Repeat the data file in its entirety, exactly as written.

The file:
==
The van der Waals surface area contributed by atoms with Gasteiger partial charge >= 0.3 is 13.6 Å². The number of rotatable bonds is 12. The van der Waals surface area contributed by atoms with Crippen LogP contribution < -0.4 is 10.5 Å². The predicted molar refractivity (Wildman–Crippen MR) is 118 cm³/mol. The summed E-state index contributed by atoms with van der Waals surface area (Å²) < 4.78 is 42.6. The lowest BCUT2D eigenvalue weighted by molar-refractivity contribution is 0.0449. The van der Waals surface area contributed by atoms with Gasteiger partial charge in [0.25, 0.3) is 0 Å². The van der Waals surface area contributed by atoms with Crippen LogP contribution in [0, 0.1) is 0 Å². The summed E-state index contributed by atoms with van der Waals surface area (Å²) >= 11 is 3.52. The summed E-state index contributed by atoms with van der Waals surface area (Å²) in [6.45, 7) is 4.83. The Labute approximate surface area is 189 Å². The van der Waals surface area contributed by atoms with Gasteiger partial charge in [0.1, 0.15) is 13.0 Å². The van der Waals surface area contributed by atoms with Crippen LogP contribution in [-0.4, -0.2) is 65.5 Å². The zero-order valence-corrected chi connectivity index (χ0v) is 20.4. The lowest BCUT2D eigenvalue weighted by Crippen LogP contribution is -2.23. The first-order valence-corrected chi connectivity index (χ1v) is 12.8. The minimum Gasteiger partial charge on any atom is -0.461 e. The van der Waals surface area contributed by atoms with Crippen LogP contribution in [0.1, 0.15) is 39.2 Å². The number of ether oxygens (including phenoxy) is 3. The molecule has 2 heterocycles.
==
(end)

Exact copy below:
The van der Waals surface area contributed by atoms with Gasteiger partial charge >= 0.3 is 13.6 Å². The number of rotatable bonds is 12. The van der Waals surface area contributed by atoms with Crippen LogP contribution < -0.4 is 10.5 Å². The predicted molar refractivity (Wildman–Crippen MR) is 118 cm³/mol. The summed E-state index contributed by atoms with van der Waals surface area (Å²) < 4.78 is 42.6. The lowest BCUT2D eigenvalue weighted by molar-refractivity contribution is 0.0449. The van der Waals surface area contributed by atoms with Gasteiger partial charge in [0.25, 0.3) is 0 Å². The van der Waals surface area contributed by atoms with Crippen LogP contribution in [0, 0.1) is 0 Å². The summed E-state index contributed by atoms with van der Waals surface area (Å²) >= 11 is 3.52. The summed E-state index contributed by atoms with van der Waals surface area (Å²) in [6.45, 7) is 4.83. The Labute approximate surface area is 189 Å². The van der Waals surface area contributed by atoms with Gasteiger partial charge in [0.1, 0.15) is 13.0 Å². The van der Waals surface area contributed by atoms with Crippen LogP contribution in [-0.4, -0.2) is 65.5 Å². The zero-order valence-corrected chi connectivity index (χ0v) is 20.4. The lowest BCUT2D eigenvalue weighted by Crippen LogP contribution is -2.23. The first-order valence-corrected chi connectivity index (χ1v) is 12.8. The minimum Gasteiger partial charge on any atom is -0.461 e. The van der Waals surface area contributed by atoms with Crippen LogP contribution in [0.1, 0.15) is 39.2 Å². The number of ether oxygens (including phenoxy) is 3. The molecule has 2 heterocycles.